The “Good” Parent
Take this “Good” Parent Test to see if you are living up to the expectations of your culture.
1. I believe that it is the first impression that counts the most. Y or N
2. When I go to the playground, I think more about how my children are going to get hurt so I can protect them than what capacities they are building.
Y or N
3. I believe that the university my children attend determines how successful they will be. Y or N
4. I believe that when my children make a mistake, that I should intervene and correct them immediately. Y or N
5. I believe that telling children about their positive characteristics has a detrimental effect on their character. Correcting faults is more important. Y or N
6. I am a good parent by being vigilant about my children’s faults and correcting as many of them I can. Y or N
7. When my children go out in public, my first thoughts are with how others will perceive them. Y or N
8. I prefer that my children go to Club Med rather than an experience in the wilderness or jungle. Y or N
9. My child can achieve a lot more success by being more outgoing than ingoing. Y or N
If you answered yes to many of the above questions, you are a “good” parent, at least in the norms that are practiced universally in the world. This is what most parents do most of the time and they don’t seem to be able to have an internal choice to do anything different. They aren’t all bad. Being outgoing, having a university education, making a good impression, correcting faults, and being safe are all meritorious.
The problem with this approach to parenting is that its locus of control is in the hands of some cultural idea that may or may not be useful anymore, if it ever was in the first place. The most telling aspect of whether you are being controlled by your own inner true self that has choice 0r by the culture around you is whether or not you feel compelled to correct faults all the time. If you are an obsessive corrector, you have given over all of your control to the culture. This can be extremely harmful to your child’s future.
When Erika, my eldest daughter, was 19 or 20 attending the University of Victoria, she called me up one day distraught and full of tears. When she thought about her own sense of the future and the university she was attending, she could not find a great match. Nothing about her experience was aligned with what she thought she might want to do in the future. She didn’t know what to do. Well when you are a parent and your children are distraught, the great tendency is to become just as dysfunctional and do silly things. Fortunately, at that moment, something inspirational happened between us. I told her that probably the kind of future that she wanted for herself doesn’t currently exist in the culture and that is why it isn’t in the university program, that she should just think of possibilities and not concern herself so much with the university program. It was enough to stop a few tears.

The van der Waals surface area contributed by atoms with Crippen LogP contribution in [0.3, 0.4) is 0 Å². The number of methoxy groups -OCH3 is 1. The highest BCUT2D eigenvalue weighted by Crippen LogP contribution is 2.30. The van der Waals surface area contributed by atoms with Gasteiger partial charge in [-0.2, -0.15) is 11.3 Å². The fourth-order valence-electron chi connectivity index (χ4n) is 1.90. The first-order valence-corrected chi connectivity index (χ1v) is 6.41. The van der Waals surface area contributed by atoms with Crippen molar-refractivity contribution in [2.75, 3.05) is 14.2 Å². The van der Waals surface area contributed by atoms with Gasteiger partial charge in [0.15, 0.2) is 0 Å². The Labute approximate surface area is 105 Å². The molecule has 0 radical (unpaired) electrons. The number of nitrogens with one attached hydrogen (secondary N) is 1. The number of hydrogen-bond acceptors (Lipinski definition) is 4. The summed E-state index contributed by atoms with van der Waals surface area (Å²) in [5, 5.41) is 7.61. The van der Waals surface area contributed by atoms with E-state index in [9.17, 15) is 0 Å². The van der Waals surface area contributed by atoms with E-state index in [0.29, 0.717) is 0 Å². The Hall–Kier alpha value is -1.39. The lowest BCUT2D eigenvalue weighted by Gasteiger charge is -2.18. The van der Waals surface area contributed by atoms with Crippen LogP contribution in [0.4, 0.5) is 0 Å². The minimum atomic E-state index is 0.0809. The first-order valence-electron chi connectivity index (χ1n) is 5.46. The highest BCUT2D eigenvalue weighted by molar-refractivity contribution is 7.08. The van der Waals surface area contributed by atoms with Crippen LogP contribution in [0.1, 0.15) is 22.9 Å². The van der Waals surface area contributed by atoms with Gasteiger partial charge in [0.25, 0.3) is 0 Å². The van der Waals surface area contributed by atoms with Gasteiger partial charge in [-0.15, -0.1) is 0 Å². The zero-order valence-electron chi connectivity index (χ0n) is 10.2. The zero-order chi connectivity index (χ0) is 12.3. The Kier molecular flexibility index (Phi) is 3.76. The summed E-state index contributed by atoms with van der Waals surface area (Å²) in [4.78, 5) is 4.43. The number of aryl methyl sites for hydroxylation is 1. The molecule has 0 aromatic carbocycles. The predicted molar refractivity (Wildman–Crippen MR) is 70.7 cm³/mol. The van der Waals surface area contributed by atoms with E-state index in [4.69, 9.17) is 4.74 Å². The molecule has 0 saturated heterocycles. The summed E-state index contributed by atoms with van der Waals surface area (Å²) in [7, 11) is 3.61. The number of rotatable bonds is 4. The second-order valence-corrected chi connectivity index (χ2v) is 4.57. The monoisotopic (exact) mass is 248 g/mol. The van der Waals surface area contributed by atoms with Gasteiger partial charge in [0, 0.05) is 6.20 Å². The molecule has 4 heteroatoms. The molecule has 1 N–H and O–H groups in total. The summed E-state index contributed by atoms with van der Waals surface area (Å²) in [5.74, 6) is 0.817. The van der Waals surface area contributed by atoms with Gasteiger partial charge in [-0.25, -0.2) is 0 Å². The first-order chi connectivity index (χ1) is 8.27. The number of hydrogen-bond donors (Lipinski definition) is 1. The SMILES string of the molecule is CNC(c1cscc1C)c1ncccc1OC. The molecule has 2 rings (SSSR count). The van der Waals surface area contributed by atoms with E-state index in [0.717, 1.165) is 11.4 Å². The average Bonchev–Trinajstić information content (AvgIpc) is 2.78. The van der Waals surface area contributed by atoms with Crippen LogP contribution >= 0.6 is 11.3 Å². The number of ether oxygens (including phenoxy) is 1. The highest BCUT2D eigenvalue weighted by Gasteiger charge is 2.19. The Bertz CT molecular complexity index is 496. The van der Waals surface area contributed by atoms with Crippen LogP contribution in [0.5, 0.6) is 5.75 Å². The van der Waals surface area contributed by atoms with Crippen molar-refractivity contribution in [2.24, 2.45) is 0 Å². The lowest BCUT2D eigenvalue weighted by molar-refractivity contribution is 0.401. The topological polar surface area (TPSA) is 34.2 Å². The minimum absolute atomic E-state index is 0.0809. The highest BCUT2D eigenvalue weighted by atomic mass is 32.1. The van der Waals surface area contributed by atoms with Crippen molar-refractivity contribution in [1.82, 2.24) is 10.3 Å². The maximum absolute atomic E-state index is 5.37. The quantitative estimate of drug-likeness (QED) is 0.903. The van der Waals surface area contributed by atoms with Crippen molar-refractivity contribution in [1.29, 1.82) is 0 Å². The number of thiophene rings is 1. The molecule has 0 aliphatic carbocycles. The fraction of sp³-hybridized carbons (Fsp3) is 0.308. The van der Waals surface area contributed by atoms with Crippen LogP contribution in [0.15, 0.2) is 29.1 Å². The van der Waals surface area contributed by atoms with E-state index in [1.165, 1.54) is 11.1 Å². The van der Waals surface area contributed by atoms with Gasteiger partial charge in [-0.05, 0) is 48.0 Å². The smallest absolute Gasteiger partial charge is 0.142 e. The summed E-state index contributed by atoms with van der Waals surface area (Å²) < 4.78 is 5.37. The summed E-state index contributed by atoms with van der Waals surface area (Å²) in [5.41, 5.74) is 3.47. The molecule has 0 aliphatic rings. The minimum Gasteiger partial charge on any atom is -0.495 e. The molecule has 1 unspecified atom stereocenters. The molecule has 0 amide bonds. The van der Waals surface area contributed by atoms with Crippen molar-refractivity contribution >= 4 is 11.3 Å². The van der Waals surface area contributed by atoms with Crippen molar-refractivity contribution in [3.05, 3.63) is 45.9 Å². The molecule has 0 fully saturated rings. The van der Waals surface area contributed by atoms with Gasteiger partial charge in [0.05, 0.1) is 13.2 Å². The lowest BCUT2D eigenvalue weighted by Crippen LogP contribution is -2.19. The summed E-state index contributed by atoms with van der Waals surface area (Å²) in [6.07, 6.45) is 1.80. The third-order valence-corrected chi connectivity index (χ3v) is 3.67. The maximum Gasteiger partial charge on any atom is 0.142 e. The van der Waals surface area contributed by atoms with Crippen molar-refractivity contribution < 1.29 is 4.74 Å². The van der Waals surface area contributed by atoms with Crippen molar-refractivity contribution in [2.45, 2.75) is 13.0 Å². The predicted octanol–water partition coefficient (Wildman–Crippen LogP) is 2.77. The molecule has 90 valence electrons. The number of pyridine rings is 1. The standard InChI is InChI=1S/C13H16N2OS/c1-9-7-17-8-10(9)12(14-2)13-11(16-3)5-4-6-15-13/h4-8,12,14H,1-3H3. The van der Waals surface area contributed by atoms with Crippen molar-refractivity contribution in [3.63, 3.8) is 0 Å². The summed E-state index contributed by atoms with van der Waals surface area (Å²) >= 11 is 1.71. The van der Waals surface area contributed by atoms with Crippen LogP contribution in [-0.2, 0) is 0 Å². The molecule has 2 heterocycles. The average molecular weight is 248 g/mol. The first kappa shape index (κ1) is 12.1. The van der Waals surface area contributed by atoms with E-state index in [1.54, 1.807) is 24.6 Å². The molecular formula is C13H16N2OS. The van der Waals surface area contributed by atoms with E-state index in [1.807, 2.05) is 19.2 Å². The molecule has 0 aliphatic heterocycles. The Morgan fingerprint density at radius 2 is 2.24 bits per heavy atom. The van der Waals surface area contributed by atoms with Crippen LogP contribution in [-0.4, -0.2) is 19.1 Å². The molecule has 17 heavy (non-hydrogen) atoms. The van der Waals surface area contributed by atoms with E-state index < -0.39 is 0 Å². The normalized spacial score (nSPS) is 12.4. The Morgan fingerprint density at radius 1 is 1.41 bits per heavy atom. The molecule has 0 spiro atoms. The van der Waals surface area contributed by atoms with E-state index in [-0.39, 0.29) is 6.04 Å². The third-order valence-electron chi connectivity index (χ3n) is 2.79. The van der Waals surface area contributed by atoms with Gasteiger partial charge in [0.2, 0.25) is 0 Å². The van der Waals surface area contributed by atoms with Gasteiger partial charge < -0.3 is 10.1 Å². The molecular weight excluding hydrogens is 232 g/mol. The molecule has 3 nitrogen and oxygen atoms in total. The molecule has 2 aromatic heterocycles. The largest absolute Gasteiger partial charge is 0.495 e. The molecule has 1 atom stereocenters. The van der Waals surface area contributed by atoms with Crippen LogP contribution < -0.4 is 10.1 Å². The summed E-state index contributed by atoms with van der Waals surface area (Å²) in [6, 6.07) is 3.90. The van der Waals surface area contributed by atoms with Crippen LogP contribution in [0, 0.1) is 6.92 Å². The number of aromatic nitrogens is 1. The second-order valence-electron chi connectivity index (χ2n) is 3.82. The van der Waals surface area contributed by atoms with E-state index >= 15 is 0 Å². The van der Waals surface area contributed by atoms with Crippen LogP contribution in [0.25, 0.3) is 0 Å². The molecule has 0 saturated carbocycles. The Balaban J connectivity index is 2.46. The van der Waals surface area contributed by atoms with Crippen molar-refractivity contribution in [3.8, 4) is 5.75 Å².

The next day her Spanish instructor spoke to her about the possibility of going to Mexico to study Spanish and also teach some English courses for several months. Then she figured out that the rest of the year she could study art in another part of Mexico. By breaking the cultural mode she was able to become extremely fluent in Spanish and study the style of art that has the most impact on her personal style. As a parent I was lucid enough for a few moments to encourage her to break out of the culture. I stopped being the “good” parent and it paid off.
There were no cultural rules for me to follow to help my children through their university educations. The “good” parent would say to just go along with the system and it will pay off in the end. It just didn’t work. Erika graduated from university with a masters degree and was invited to do her doctorate. It means that for her, there were parts of the university experience that worked, and parts that didn’t. For some children a university education is not the answer because the cultural system is so counterproductive to who they are that it completely stifles them.
When you do not make your own decisions, but allow the culture to decide your fate by following its pattern, you end up being like everyone else in the culture. Some of it is worth keeping, some is not. You try to correct your children when their thoughts do not match cultural ones rather than encouraging them to live out of their true selves.
wow, great post dad!
I appreciated the way you talked with your daughter. She is fortunate to have such a wise father.
This post is really interesting. As I was reading through the question, I answered yes to almost all of them, even though I know that the no answers are the most important ones. I really consciously want to break out of the cultural way of doing things, but I often feel insecure about it because it is forging new ground with no outside support, encouragement or role models for me to follow. It takes a lot of courage to be different. When I’m feeling insecure then I tend to just follow along with the culture. I think that it would be interesting to see your thoughts with Juliet’s schooling experience and how it fits in with what you’ve been writing.